“I was still based out of North Carolina (while in the Inactive Ready Reserve) at the time, so I ended up getting mobilized and worked for 2nd Marine Expeditionary Force, Headquarters Group, as the operations officer and Headquarters and Service company commander,” he said. “That’s how I was on active duty, got out, and then came back.”

According to Corrado, he was mobilized for one year, which turned into four years, including a 12-month deployment to Fallujah, Iraq.

“At that point, I came to another fork in the road,” he said. “So I put in a package and got selected for the Active Reserve program.”


“I think a lot of my inspiration comes from the people that I am surrounded with,” he said, speaking of his fellow Marines and service members.

Corrado has been able to write and perform and was afforded the opportunity to do a lot of different things with the Wounded Warrior Regiment and other veteran service agencies.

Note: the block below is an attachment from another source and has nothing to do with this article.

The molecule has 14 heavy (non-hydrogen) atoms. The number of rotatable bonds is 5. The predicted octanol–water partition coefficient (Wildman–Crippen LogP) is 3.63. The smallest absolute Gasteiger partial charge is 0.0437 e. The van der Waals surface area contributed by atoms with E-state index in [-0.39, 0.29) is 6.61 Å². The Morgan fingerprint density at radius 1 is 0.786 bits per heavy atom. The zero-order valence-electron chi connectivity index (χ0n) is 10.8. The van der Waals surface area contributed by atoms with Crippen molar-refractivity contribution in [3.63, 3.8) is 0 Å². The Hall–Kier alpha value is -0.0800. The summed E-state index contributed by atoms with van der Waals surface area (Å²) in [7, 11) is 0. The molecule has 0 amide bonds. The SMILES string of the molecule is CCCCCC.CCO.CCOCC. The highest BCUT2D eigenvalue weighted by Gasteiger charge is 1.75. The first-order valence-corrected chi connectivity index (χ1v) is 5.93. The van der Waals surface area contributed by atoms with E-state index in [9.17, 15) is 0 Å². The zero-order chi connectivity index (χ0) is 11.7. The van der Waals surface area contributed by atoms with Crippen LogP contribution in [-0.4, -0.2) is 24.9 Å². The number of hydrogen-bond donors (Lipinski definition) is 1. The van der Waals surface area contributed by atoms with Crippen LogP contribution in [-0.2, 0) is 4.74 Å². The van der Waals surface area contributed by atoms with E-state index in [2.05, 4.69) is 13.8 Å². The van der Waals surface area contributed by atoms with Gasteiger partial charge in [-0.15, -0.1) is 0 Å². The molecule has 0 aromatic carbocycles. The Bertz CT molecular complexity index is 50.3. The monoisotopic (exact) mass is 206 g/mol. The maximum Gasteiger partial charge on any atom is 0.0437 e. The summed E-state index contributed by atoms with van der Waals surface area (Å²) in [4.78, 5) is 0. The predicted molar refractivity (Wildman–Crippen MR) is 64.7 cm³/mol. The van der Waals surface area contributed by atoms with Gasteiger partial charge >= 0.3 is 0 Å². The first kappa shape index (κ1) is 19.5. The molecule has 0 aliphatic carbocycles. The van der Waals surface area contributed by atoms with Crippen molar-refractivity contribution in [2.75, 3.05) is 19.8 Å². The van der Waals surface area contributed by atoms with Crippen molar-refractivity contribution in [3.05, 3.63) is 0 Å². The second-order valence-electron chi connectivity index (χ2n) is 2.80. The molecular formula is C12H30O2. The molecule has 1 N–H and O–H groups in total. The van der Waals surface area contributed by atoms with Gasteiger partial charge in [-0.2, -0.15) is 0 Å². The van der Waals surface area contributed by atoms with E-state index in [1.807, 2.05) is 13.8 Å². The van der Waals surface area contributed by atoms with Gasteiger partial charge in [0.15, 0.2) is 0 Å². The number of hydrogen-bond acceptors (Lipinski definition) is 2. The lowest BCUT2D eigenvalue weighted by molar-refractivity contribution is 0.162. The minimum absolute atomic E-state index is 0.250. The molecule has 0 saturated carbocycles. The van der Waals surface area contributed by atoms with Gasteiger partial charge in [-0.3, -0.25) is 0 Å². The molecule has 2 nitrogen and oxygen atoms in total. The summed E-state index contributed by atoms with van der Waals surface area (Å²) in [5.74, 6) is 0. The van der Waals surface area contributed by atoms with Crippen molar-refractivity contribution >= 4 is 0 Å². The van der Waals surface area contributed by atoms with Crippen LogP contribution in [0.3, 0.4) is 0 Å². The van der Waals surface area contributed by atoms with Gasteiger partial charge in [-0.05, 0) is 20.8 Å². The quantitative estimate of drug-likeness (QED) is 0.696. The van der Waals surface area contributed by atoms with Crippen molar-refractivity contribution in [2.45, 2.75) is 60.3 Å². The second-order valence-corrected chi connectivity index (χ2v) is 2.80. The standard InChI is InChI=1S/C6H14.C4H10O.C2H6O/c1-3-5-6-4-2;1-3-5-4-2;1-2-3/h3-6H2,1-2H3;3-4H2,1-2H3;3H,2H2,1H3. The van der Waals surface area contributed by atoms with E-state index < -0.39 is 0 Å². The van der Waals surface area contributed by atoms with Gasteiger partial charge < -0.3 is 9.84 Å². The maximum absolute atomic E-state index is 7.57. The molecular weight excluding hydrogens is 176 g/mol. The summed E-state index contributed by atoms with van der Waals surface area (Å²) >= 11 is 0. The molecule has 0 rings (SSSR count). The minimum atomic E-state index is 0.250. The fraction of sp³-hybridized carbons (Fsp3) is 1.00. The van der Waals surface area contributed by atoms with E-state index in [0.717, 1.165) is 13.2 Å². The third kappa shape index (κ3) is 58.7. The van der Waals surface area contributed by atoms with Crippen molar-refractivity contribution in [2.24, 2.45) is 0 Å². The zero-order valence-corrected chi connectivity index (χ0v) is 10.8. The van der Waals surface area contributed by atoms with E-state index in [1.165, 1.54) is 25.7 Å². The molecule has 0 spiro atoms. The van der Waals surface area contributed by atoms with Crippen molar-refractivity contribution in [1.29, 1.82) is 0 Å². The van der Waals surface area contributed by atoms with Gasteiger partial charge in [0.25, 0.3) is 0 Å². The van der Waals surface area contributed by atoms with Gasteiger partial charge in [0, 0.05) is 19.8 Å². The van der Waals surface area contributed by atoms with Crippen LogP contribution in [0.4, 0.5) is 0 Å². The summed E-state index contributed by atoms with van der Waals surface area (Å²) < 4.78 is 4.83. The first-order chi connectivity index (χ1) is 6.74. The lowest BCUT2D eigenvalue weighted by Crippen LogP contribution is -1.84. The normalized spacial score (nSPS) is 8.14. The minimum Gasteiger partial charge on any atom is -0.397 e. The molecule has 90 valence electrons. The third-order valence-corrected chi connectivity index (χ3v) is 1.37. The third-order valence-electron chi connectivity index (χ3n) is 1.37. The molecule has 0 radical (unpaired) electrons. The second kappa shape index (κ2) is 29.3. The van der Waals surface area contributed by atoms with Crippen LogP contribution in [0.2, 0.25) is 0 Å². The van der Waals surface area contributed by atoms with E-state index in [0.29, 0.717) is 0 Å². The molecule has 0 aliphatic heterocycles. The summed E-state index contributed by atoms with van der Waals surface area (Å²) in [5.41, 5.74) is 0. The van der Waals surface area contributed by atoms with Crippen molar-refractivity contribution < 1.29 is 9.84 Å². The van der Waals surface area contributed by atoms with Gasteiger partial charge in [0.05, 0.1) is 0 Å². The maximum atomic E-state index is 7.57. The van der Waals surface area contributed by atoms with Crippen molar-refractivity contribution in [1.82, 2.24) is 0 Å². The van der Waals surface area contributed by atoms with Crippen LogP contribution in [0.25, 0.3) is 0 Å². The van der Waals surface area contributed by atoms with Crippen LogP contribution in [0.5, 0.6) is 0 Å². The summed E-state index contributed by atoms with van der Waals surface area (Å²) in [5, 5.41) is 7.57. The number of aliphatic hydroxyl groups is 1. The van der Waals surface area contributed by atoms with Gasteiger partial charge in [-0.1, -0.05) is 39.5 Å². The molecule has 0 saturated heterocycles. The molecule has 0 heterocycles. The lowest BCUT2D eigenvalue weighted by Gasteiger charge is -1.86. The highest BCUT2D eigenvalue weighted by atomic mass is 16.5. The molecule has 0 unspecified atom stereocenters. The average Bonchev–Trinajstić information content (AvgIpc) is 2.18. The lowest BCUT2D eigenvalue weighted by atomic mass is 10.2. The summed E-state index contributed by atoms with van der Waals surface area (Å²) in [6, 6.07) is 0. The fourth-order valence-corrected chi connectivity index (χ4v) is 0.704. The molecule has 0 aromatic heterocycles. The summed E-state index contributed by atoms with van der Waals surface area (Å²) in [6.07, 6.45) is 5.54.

“I have been fortunate enough to have shared the stage with some pretty big folks,” he said. “And still have a following of my own, and a lot of that is military oriented.”

Corrado says his song ‘Lucky One,’ really hits on military topics and trauma that he wishes to raise awareness for.

Communication through Music

“’Lucky One,’ is about PTSD and survivor guilt and was several stories that morphed into one song,” he said. “Going through long deployments and then seeing fellow Marines go through long periods of separation and families falling apart and stress of work or combat and some of the struggles.”

Corrado said he wanted to write a song that would relate to non-military members and would help explain some of the challenges service members experience. He used personal stories of his own Marines to help fuel some of the topics he takes on in his songwriting.